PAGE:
When a business is working with children under 18 or vulnerable adults as part of their regular role, the government suggests that employees have a history check to ensure there is nothing that might make them unsuitable for such a position.
To help, the Disclosure and Barring Service (formerly the Criminal Records Bureau) has been set up to help employers take reasonable steps to employ suitable people in their businesses. As a dance school, having access to the checks is useful, but you will need to register to use the DBS service. Once registered, the DBS can offer advice to employers, such as providing workable clauses for contracts of employment or handbooks and policies for your business, should you have them.
Organisations such as dance schools offering lessons to children should go one step further and take out an Enhanced Check on prospective employees who will work directly with children, which consults the Vetting and Barring List. It takes around three to four weeks for the full check to be run and returned, so be sure to factor that time in before leaving someone unsupervised with children.
Registration with the DDC is free, but fees for checks vary depending on whether the check is being run on an employee or a volunteer, so ask before you apply. Most certificates are only valid for a single employer unless a transferable check has been purchased. If someone has a valid certificate for one position, as a volunteer at a dance school or an occasional member of staff, they might need to get another check or pay for a transferable one to give you the peace of mind that you have covered everything from a Due Diligence perspective.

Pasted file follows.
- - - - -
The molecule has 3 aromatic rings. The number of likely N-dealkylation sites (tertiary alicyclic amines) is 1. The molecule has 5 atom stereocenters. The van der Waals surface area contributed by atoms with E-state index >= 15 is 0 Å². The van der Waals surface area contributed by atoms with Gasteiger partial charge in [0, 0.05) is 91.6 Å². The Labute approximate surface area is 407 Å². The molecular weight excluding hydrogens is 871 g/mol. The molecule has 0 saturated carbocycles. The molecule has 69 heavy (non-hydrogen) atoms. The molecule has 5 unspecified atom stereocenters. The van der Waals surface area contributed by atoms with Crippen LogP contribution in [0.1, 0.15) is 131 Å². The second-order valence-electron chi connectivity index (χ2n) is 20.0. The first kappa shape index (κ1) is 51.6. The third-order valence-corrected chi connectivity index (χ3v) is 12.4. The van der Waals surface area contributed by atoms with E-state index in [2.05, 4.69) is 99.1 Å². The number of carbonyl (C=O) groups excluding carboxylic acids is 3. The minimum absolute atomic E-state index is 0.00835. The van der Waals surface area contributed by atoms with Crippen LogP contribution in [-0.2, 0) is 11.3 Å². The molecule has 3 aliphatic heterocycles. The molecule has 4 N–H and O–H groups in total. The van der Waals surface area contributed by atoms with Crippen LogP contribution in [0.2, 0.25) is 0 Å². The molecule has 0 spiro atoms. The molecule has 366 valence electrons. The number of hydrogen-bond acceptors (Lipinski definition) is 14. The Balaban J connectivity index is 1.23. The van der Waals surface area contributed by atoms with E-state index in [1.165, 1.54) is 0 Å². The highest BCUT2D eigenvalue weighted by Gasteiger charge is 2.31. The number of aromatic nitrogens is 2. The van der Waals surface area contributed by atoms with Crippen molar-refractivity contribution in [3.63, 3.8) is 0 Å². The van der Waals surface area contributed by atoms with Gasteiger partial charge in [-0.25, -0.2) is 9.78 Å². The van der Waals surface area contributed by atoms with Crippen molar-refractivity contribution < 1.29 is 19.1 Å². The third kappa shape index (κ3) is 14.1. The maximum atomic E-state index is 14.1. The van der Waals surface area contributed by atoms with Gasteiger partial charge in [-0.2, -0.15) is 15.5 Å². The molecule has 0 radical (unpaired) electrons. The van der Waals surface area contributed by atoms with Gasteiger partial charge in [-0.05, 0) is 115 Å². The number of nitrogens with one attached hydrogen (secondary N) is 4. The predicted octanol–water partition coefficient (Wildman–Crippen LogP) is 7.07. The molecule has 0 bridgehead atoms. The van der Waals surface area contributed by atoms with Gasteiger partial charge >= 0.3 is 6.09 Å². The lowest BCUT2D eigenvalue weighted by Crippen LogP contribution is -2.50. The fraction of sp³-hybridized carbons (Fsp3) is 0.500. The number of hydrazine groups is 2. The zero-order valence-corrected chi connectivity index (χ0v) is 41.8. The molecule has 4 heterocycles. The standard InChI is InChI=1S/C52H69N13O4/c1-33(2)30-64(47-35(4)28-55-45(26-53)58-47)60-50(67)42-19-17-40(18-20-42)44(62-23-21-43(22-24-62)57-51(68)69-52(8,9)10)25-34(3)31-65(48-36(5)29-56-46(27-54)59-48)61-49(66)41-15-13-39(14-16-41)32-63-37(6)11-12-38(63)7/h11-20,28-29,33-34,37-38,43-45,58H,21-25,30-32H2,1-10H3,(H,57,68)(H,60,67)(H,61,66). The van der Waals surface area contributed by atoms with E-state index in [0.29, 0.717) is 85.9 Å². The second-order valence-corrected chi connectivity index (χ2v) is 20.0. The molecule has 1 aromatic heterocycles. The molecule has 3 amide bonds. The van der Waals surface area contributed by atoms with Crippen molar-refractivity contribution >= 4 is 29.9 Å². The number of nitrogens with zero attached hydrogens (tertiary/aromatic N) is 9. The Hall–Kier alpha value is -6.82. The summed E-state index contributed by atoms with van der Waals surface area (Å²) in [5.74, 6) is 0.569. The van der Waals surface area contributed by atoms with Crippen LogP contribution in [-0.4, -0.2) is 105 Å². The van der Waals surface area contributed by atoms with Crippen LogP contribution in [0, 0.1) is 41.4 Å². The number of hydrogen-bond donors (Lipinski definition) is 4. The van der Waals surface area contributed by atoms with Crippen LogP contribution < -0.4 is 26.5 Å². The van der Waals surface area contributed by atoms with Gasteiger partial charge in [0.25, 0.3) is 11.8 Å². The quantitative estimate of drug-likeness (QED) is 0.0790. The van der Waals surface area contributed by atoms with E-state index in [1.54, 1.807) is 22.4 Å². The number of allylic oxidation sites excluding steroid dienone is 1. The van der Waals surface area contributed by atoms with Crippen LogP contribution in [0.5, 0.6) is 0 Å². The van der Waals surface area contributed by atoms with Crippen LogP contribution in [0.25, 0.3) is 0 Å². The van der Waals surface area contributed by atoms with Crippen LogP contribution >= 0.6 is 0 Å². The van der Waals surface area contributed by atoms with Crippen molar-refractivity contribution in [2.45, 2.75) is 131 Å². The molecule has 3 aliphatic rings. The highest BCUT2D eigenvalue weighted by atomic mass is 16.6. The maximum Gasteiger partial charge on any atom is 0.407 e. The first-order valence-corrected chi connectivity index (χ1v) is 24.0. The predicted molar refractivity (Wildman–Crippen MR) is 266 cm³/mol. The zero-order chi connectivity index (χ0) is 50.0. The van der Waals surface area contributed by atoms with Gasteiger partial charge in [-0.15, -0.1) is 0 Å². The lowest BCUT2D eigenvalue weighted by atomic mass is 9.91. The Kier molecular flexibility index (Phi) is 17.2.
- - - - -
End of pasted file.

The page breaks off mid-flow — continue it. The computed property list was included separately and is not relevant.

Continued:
It is worth looking into the checks you need for people you work with to keep your customers – the children – safe. Being able to demonstrate Due Diligence will be attractive to prospective parents to know that you take safety seriously.
No amount of checks can ever prevent all incidents, but taking precautions will help and will give your business credibility.